Friday, June 29, 2012

Penney's 2012 Solstice Oracle Letter Is Now Available

You can download the 3-page pdf of Penney's most recent Oracle Letter at:

The Oracle Letters from 2010, 2011, and January of this year are available on the home page, righthand margin, of

Saturday, June 23, 2012

My "Processing" Quandry: Clearing Wounds in the Intuition Age

Every so often I'm drawn into the temptation to "process" blockages, to clear myself of negative beliefs by rooting them out of the subconscious mud of my past, or to discover hidden passions and goals by fishing for lists of them in the great ocean of possibilities. It's an old habit shared by many people I know. I used to have a therapist friend who constantly dragged me back to childhood to make me find wounds I wasn't sure existed. We ended up in friendly fights, as I maintained that I didn't need to go there, that the secret to freedom was in the present moment, not the past. He thought I was the Queen of Avoidance.

At business meetings, facilitators want me to take tests so they can analyze who I am from the boxes I check next to superficial questions, then I am to project myself 15 years ahead in time to see what I'm accomplishing, then work backward to today to see what I SHOULD do now. The idea, the reality, of squooshing myself into these tiny brittle realities, of letting the left brain limit the scope of my soul, turns me into a wild bronc with a strangling saddle and numbing bridle strapped to my sensitive parts.

Somewhere in the heart of every evolving cell in my body, I know that in the present moment, in the absence of my left brain's egotistical tyranny, I am perfectly fine. Right here in this moment, there are no blockages, and I am not stuck in fear. I am what I am, simple, clean, clear, sweet, lovable, loving, and wise. And, yes, I do contract in various ways, but I see that as part of the natural flow. And when I don't resist, I don't stay contracted for long.

I know instinctively that if I return to this "simplicity-identity" repeatedly, and saturate with its peace, any attachment I may have had to being loved conditionally, or to my true self being invisible and undervalued, or to having to please others to stay alive—will fade. Those realities will fade to the point where they have no reality, and I will think these things probably happened to someone else, or weren't actually real, or I dreamed them, or maybe this is just something everyone has—no big deal.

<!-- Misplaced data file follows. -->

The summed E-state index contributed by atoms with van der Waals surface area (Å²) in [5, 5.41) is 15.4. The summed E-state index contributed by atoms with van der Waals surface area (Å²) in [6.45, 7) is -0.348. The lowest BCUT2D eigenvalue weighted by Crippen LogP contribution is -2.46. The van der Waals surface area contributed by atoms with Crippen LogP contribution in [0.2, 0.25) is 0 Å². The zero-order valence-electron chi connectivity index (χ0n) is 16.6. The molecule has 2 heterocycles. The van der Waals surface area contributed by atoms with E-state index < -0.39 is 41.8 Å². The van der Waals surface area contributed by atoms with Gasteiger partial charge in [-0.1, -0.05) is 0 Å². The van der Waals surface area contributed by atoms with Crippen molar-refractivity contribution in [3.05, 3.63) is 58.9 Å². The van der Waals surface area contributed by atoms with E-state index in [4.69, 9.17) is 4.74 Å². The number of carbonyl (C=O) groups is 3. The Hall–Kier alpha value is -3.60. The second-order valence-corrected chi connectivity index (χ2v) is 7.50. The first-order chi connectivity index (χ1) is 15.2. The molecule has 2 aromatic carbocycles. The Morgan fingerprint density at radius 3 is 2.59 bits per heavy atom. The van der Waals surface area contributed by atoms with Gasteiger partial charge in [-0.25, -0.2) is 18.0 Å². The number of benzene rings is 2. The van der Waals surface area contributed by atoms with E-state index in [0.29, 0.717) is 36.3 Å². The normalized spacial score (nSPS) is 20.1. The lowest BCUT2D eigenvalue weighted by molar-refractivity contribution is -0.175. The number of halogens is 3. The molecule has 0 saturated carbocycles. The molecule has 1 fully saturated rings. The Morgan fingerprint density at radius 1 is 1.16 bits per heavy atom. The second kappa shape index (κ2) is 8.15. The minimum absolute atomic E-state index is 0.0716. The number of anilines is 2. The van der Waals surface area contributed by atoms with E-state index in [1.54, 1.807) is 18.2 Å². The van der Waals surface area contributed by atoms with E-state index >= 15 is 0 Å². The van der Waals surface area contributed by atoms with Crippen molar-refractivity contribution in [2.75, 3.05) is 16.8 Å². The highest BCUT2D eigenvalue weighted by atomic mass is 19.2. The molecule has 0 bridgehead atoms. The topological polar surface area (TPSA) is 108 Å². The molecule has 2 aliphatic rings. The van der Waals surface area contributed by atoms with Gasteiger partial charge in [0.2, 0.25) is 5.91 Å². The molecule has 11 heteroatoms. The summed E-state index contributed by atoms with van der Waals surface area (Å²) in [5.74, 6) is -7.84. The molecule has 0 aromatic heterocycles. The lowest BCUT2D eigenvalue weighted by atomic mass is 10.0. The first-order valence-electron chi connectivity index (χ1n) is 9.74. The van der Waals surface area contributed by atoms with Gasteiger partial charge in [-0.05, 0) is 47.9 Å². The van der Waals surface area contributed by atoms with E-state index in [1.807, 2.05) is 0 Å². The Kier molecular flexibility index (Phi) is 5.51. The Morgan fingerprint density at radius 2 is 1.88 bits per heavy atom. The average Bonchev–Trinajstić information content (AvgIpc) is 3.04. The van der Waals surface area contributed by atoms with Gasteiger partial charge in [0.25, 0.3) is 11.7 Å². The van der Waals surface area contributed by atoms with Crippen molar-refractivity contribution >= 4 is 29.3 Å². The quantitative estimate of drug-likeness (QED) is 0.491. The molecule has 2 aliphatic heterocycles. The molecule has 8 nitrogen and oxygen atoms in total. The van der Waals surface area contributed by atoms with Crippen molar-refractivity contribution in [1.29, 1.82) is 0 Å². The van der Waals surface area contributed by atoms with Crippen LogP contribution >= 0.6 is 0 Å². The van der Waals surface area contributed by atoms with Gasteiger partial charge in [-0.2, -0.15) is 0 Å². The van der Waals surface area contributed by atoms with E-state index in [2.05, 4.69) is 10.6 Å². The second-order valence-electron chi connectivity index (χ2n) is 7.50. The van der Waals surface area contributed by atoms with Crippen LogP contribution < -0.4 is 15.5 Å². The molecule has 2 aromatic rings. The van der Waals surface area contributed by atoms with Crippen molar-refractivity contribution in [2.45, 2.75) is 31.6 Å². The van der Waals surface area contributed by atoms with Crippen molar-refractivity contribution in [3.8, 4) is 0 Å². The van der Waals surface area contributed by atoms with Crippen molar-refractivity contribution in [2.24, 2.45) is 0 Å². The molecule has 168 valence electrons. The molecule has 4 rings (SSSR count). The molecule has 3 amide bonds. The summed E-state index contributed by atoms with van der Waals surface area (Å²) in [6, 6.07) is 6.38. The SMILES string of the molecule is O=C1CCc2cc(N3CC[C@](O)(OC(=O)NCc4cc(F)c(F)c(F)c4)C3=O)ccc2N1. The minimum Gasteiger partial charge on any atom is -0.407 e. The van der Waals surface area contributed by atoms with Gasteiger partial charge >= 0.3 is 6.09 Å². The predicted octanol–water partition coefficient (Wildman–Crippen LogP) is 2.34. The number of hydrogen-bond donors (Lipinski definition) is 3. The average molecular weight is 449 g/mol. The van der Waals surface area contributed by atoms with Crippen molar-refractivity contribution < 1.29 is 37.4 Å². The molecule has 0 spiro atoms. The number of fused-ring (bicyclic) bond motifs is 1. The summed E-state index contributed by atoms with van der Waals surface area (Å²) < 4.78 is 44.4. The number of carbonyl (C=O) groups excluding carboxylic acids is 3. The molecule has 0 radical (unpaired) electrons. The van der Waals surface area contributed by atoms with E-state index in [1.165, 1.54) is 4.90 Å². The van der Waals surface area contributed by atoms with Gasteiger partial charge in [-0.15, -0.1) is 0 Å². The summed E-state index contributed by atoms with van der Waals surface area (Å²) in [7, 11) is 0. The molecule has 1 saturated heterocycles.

As the energy in the world intensifies and our personal frequency increases, life is lived more and more in the present moment. That means everything happens more instantaneously, even healing. To clear ourselves of "blockages," these days we only need return to the present moment, where realities of the past exert no influence. To maintain the experience of being blocked, I must maintain the memory-reality that I am wounded and helpless, and to do that I must live in the past. In the present moment, if I tell the truth, I am unlimited and whole.

Unless I drag memories of the past into my present and cling to them—and invest attention in them and make them come alive continually even though they're not actually real now—I will experience myself as free of blockages and wounds. In the present moment, there are no preconceived ideas, no yes-buts, no empty places where I cannot feel the full presence of my soul.

Friday, June 1, 2012

Scott Turow on Authors Guild Lawsuit against Google

One Big Step Closer to Justice for US Authors

Authors Guild Blog: Here it is at our blog.

Our book-scanning lawsuit against Google cleared a major hurdle today, as Judge Denny Chin certified the class of U.S. authors. A copy of the decision is here.
"We're one big step closer to justice being done for U.S. authors," said Authors Guild president Scott Turow.
The class of authors includes all U.S. authors and their heirs with a copyright interest in books scanned by Google as part of its Library Project. Google has scanned 12 million books in that project, the majority of which are believed to be protected by copyright. Books from all over the world were copied, but U.S. works predominate.
Google's liability for copyright infringement has not yet been determined by the court. Google's primary defense to infringement is that its actions are protected by fair use. Judge Chin is scheduled to hear summary judgment motions on the case in September.
If Google is found liable for infringement, copyright law prescribes statutory damages for willful infringement of not less than $750 and not more than $30,000 per work.